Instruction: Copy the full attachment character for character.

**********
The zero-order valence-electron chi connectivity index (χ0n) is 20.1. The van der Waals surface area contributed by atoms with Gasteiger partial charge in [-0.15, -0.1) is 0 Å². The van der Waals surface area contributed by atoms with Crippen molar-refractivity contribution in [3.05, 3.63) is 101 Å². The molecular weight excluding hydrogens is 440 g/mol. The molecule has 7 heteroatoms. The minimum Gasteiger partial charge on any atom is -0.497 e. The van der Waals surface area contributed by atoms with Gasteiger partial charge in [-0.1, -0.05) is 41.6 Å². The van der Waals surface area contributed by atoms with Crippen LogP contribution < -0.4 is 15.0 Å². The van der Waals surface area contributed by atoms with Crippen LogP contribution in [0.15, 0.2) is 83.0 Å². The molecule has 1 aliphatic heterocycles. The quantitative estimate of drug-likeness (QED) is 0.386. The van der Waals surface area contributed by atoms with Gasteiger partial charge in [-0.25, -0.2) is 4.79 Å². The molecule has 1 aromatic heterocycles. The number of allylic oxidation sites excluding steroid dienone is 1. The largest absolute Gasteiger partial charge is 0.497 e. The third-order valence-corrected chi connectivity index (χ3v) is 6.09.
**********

The zero-order valence-electron chi connectivity index (χ0n) is 20.1. The van der Waals surface area contributed by atoms with Gasteiger partial charge in [-0.15, -0.1) is 0 Å². The van der Waals surface area contributed by atoms with Crippen molar-refractivity contribution in [3.05, 3.63) is 101 Å². The molecular weight excluding hydrogens is 440 g/mol. The molecule has 7 heteroatoms. The minimum Gasteiger partial charge on any atom is -0.497 e. The van der Waals surface area contributed by atoms with Gasteiger partial charge in [-0.1, -0.05) is 41.6 Å². The van der Waals surface area contributed by atoms with Crippen LogP contribution < -0.4 is 15.0 Å². The van der Waals surface area contributed by atoms with Crippen LogP contribution in [0.15, 0.2) is 83.0 Å². The molecule has 1 aliphatic heterocycles. The quantitative estimate of drug-likeness (QED) is 0.386. The van der Waals surface area contributed by atoms with Gasteiger partial charge in [-0.25, -0.2) is 4.79 Å². The molecule has 1 aromatic heterocycles. The number of allylic oxidation sites excluding steroid dienone is 1. The largest absolute Gasteiger partial charge is 0.497 e. The third-order valence-corrected chi connectivity index (χ3v) is 6.09.